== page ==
Venezuela Faces its Worst Drought in 47 Years

For the first time since 1969 Venezuela has seen three consecutive years of drought, bringing nearly all primary reservoirs across the country to critically low levels.

By Z.C. Dutka
Topics
Short URL

ernesto-paiva-11.jpg

Ecosocialism and Water Minister Ernesto Paiva explains the effects of climactic phenomenon El Niño in Venezuela. (Photo: Hector Rattia- Correo del Orinoco)
Ecosocialism and Water Minister Ernesto Paiva explains the effects of climactic phenomenon El Niño in Venezuela. (Photo: Hector Rattia- Correo del Orinoco)

Santa Elena, Jauary 19th, 2016. (venezuelanalyis.com)- For the first time since 1969 Venezuela has seen three consecutive years of drought, bringing nearly all primary reservoirs across the country to critically low levels.

Citing El Niño and other climactic factors, Ecosocialism and Water Minister Ernesto Paiva informed reporters yesterday of a multi-faceted program being launched by the government to ensure access in the coming year.

“Drought is a phenomenon we cannot avoid but we can endure […] it calls for us to work together to take the necessary actions,” Paiva said.

The nation’s most populated regions, including coastal cities Caracas, La Guaira, and Maracaibo, have been profoundly affected, with many residents seeing intermittent or absolute cuts in home service over the past six months.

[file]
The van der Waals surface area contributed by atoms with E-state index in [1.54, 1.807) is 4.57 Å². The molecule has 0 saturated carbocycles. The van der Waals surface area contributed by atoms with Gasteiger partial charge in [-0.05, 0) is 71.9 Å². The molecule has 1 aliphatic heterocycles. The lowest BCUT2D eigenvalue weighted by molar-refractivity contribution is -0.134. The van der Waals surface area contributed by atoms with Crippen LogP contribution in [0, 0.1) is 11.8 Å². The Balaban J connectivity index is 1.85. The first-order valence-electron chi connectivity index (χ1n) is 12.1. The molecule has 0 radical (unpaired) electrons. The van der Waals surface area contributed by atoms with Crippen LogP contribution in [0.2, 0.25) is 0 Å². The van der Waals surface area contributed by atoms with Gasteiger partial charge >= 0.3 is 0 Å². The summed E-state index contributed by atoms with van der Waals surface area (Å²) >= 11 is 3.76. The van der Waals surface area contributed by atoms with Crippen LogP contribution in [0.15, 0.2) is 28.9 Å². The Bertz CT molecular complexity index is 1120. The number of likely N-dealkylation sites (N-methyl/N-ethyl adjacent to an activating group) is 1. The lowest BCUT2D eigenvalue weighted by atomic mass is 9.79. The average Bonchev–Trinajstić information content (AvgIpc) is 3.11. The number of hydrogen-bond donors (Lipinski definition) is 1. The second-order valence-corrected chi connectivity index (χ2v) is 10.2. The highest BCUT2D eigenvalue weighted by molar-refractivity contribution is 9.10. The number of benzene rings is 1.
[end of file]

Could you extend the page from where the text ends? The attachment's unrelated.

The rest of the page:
Average water consumption in Caracas residents is 450 liters daily per person, compared with the global average of 250 liters a day, said Paiva. 

The minister explained that local governments are currently hosting open meetings for people to voice their community’s concerns, and 70 offices have been opened across the country to address neighborhood proposals. 

“Before it was the water companies that decided the breadth of their services, now it is the organized people who will decide,” Paiva said.

The government also plans to expand well perforation and has charged the Armed Forces with safeguarding communities against leaks and unauthorized ventures with public water. 

The construction of two desalination plants in coastal states Falcon and Vargas is also underway, and authorities say they will began to provide water by the end of 2016.

On Saturday, representatives of the country’s water companies met to coordinate efforts for maintaining access through May, when rainy season is expected to start.

Contributions as of 12/03/2020

$10,000
43.6% $4,360

Let Venezuela breathe!
Support the only independent English media outlet working on-the-ground in Venezuela!

Donate now